If Colorado’s petition process were as onerous as the proponents of Amendment 38 would have us believe, why then would the November ballot include seven initiatives, including Amendment 38 itself?
Already, the right of Colorado residents to alter their constitution and to propose laws is found in articles II and V of the state constitution.
While it is an imperfect system — with initiatives such as the Taxpayer’s Bill of Rights and Amendment 23 putting competing agendas in the state’s constitution — it does not need the correcting that Amendment 38 would deliver.
In fact, 38 would oversimplify the process by which special interests could affect Colorado laws and enshrine their ideals in Colorado’s Constitution, lowering standards for petition signatures and limiting the number of words allowed to describe a ballot item.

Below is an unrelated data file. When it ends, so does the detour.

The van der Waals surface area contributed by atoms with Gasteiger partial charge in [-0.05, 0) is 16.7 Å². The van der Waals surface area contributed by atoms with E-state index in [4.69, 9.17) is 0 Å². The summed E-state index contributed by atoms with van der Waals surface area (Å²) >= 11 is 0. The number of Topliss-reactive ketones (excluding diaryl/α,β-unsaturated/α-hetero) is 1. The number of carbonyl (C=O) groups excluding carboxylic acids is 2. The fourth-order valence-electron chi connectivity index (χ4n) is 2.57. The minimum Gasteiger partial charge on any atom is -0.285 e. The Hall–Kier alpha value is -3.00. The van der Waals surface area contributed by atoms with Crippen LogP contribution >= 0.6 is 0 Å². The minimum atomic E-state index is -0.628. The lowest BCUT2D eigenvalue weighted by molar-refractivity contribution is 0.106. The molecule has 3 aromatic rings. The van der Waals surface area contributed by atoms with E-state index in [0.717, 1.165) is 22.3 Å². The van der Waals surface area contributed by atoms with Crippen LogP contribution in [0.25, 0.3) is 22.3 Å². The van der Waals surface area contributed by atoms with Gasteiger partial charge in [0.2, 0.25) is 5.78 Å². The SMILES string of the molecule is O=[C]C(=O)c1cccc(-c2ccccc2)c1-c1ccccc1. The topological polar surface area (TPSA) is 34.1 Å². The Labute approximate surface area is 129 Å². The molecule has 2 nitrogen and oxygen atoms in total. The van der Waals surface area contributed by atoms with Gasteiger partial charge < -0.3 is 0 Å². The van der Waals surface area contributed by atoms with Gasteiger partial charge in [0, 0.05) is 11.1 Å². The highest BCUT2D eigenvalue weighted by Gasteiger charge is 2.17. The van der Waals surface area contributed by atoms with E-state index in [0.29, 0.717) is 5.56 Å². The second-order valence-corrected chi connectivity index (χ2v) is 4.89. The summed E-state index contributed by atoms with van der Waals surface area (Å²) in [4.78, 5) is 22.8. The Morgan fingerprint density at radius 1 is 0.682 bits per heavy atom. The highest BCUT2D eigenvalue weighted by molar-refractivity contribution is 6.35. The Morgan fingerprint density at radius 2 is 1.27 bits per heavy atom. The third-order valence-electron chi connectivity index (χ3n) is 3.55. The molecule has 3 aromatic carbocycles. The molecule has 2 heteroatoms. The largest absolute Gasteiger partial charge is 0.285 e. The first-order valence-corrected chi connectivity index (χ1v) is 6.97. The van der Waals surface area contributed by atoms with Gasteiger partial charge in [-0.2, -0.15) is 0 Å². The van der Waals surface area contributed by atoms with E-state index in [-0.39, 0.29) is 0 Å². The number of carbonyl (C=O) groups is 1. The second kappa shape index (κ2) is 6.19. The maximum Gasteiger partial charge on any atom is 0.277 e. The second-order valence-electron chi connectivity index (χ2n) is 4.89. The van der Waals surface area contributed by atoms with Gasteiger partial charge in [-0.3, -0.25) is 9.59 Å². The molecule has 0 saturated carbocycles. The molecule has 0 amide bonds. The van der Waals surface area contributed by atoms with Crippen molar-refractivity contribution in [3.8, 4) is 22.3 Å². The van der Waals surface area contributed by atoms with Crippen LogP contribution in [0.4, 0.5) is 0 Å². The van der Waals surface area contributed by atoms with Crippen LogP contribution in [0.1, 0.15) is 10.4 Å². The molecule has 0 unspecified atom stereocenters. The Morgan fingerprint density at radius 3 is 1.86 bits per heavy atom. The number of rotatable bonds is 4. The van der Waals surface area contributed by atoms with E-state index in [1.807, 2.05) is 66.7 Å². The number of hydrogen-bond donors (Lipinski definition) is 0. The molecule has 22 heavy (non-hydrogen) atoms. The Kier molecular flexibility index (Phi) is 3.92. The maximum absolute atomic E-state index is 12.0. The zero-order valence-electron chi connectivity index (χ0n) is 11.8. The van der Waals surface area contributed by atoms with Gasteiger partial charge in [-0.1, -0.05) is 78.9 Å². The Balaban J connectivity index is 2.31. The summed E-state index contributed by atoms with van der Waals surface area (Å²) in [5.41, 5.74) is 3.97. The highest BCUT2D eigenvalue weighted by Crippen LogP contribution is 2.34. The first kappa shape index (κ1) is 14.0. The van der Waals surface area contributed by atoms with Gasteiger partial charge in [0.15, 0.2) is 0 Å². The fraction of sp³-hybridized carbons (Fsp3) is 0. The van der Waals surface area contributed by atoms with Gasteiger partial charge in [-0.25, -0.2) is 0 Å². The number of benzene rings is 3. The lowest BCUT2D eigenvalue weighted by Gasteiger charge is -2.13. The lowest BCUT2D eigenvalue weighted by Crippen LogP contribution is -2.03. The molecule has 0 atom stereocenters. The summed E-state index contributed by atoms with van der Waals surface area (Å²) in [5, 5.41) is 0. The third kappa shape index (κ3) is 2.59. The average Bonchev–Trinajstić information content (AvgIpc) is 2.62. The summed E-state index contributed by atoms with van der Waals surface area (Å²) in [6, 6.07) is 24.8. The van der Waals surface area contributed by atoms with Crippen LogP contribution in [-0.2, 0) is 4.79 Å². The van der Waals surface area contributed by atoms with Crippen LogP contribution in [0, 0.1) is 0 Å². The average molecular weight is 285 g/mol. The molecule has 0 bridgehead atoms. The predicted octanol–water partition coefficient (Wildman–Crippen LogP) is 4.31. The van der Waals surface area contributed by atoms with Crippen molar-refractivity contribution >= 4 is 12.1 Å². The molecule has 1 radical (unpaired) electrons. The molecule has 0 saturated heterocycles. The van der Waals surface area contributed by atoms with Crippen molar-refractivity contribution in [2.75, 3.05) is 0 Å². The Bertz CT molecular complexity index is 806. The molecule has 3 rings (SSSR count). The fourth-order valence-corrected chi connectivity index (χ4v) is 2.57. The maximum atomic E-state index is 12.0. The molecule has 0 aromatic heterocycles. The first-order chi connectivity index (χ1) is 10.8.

Our government is a representative government, and for good reason. Voters select those who will represent them.
Those representatives carefully and deliberately decide on the direction of a town or of the state.
If voters are unhappy with the performance of those representatives, they may vote them out of office.
A loose initiative system removes the brakes that good governing requires, leaving the door open even at the local level for superfluous challenges to representative government.
The Colorado Constitution already has given you the right to decide on this one.
Vote no on Amendment 38.